Produced by Dennis Camire

This week’s poem is by Jim Donnelly of Westbrook.


Harvesting Hearts . . .

(For Dennis Camire and Dave Moreau)

By Jim Donnelly


I’m harvesting hearts



at the all night gas and variety

and the dearth, despite the well-stocked shelves


of that thing most vital

we need for ourselves

our humanity



A Pavlovian bell at the entryway


the shadowy clerk hunkers down

with the snow squall and spray

and I greet my cultural kin


as another unfortunate

sidles in


The greying pony-tailed woman


cigarette-prone, poorly-paid


who like a young coquette nearly curtseys

thinking she’s in my way

pulling the bargain beer

from the display

Or the man in the backless slippers

his heels beet red from the cold


his shirt lopsidedly buttoned

a frayed fur-collared coat

we lock eyes for a moment

and something is summoned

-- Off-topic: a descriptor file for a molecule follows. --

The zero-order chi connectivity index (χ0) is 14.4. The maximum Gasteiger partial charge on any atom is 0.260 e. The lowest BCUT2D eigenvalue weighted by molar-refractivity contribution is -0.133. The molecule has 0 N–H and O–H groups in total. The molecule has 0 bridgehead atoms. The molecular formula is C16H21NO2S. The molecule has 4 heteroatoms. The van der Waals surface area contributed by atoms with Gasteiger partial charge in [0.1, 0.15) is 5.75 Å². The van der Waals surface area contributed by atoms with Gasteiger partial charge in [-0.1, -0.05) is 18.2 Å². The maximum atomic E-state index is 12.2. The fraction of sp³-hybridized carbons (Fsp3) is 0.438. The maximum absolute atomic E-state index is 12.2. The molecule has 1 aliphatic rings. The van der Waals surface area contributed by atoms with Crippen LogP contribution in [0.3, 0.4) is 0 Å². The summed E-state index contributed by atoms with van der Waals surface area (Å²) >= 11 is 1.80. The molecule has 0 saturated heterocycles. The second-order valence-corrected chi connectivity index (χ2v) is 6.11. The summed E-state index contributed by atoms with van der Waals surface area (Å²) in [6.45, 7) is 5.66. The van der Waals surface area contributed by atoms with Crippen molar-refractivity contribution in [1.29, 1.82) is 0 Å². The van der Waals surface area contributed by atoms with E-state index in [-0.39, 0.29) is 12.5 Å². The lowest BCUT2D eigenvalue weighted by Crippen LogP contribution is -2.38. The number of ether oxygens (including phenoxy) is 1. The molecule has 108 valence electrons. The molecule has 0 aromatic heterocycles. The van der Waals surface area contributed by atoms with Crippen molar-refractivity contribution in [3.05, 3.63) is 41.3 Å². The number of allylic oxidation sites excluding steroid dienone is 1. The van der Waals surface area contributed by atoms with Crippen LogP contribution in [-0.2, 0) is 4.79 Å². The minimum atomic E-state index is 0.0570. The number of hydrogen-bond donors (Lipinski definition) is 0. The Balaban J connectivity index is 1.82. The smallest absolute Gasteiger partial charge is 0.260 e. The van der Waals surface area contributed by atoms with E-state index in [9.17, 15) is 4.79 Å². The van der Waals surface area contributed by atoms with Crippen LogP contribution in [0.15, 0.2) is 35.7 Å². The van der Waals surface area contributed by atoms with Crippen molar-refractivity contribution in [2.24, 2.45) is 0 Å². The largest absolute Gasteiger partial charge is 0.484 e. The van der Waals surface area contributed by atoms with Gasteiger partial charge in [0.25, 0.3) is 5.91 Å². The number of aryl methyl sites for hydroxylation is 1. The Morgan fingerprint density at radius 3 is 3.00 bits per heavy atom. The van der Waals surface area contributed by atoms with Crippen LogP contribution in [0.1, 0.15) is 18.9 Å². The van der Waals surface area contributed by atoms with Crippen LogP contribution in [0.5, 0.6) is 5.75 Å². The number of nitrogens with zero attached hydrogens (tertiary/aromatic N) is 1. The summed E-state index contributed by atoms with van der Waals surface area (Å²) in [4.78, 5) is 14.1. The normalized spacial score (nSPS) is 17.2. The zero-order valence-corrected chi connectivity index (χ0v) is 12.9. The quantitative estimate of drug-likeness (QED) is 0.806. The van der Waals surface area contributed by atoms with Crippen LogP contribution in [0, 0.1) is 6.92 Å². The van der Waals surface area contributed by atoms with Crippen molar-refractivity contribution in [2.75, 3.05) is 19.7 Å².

up from the heart

and lodged in the throat



Or the bent frail woman with a kitten


(of all things)

telling me he’ll wail in her absence

so she brings him along


lest in her head is his sorrowful song

letting him wander the aisles

picking him up to blow

warm breath on his paws

shielding him in the folds

of her mackinaw



The clerk and I banter


after each straggler departs

with the last of his teeth he smiles

(he too has harvested hearts)


as the bell chime rings my exit


I make out their three silhouettes

figures in a snow globe

dim to what a child would see

the gas pumps, the road


the variety

a soft, suspended panoply


Dennis Camire can be reached at

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